Caltech is hard.
We will challenge you to think in new and innovative ways. And we expect you to prepare for that challenge by taking a strong curriculum in high school. In your first year, you'll start our core curriculum, which builds a foundation for all our majors. To prepare for that, we want to see that you have taken—or are in the process of taking—the following courses:
- 4 years of math, including 1 year of calculus
- 1 year of chemistry
- 1 year of physics, preferably calculus-based
- 3-4 years of English
- 1 year of U.S. History or Government (US Schools)
We want to see that you are challenging yourself and doing well. That doesn't necessarily mean taking every AP class available. Rather, we want to see that you are willing to explore and take chances. If you take a class that will help you see the world in a different way, that's a challenge.
The role of math
Math underlies all coursework at Caltech. That's why we require calculus as preparation, preferably at the highest level available to you. We want to see that you've mastered the material and have been evaluated for your proficiency—that is, we need to see grades for your classes. Online courses that do not provide a grade will not show direct evidence of your readiness.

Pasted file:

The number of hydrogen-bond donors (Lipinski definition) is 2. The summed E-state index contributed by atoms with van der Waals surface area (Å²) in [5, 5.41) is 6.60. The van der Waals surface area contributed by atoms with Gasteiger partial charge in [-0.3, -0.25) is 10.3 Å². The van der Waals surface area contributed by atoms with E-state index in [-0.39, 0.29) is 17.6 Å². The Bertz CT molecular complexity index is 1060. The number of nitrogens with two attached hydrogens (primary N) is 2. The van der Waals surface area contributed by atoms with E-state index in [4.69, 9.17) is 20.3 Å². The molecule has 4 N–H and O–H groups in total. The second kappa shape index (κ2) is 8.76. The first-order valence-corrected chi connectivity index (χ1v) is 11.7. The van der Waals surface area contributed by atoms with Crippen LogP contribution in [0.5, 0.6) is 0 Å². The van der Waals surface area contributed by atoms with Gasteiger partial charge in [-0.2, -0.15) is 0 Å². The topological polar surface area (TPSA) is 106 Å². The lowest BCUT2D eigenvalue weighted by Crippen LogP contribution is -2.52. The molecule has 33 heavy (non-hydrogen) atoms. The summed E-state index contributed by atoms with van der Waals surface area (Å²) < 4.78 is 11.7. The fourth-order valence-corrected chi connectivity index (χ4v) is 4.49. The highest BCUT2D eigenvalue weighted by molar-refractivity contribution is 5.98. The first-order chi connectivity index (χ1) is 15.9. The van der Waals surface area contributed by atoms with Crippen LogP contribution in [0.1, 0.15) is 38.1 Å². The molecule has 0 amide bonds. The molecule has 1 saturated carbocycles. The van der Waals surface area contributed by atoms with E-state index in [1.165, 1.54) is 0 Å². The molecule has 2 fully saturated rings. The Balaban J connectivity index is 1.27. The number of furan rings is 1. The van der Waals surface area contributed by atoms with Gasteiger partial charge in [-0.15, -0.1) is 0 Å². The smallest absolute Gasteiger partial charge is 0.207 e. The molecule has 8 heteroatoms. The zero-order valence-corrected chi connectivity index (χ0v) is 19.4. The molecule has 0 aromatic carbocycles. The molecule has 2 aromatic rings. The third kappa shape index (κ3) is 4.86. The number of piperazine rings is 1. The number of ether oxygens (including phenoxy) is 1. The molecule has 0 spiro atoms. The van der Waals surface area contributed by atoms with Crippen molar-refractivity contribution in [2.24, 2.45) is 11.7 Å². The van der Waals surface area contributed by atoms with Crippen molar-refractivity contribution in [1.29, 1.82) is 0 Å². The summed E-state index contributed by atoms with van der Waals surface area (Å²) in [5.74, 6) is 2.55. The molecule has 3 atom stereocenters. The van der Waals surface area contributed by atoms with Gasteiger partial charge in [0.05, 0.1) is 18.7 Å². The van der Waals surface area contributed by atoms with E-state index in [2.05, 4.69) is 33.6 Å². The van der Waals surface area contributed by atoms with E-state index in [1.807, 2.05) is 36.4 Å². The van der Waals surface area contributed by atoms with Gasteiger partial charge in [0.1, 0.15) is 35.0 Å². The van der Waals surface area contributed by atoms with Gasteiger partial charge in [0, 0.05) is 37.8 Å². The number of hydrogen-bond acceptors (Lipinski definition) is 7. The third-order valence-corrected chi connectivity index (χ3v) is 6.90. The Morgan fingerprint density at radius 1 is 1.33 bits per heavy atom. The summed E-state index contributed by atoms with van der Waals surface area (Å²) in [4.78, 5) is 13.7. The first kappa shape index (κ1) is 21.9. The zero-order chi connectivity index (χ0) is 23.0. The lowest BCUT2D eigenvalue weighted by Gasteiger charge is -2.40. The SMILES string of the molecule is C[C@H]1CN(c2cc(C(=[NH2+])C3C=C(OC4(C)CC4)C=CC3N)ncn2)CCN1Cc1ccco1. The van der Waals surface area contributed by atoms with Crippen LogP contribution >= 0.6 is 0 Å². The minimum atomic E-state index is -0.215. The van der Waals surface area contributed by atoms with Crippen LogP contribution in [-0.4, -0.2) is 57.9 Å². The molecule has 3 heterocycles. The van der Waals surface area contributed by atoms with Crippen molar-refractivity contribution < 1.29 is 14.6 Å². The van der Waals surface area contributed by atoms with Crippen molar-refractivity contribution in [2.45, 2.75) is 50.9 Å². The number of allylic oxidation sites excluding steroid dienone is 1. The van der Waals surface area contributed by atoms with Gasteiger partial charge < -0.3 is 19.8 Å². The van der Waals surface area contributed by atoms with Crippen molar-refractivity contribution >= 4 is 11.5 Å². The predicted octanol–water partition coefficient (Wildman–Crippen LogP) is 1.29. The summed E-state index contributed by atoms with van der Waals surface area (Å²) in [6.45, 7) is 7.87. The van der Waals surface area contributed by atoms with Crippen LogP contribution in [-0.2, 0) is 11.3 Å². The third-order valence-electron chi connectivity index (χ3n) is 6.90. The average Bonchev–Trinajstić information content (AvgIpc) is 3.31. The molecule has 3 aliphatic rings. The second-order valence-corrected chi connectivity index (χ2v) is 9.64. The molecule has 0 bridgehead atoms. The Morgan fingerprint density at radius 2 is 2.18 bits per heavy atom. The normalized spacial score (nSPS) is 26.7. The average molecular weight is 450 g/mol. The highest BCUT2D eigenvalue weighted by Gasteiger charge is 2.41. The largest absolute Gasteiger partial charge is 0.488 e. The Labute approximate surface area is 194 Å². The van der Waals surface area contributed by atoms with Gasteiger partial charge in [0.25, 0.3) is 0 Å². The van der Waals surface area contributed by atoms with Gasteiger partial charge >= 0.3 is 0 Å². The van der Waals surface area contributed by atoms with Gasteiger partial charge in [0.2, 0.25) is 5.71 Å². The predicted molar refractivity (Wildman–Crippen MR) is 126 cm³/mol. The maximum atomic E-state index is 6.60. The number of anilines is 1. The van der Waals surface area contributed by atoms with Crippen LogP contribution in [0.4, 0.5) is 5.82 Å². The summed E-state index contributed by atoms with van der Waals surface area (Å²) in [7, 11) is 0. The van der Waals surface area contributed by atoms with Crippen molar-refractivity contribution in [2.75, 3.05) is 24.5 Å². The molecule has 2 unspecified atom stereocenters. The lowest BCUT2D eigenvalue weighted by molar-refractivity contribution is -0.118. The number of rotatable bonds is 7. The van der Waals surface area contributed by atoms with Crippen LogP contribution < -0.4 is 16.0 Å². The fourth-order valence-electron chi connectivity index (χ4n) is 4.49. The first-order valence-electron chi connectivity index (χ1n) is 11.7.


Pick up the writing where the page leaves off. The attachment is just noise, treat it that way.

STEM is by nature interdisciplinary. Our core curriculum includes several courses in the natural sciences—even some you might not have considered taking (menu course, anyone?). We want you prepared to dive into the deep end of the pool when you get here. If math is the language of science, physics provides the rules. You'll need both the language and the rules to prepare for any of our majors. And you'll start to make connections between the sciences.
You'll notice that we require English and social sciences classes as preparation. That's because you'll continue those studies here as part of Core. Humanities and Social Sciences (HSS) are an integral part of a well-rounded education. In fact, through HSS courses, you'll learn how to appreciate, respect, learn from, and respond to the ideas of others. These conversations will help you to communicate, critique, and innovate. And Caltech is all about innovation.
I can't imagine not being able to read and write, or make these connections from literature and philosophy that have helped inform my understanding of evolution.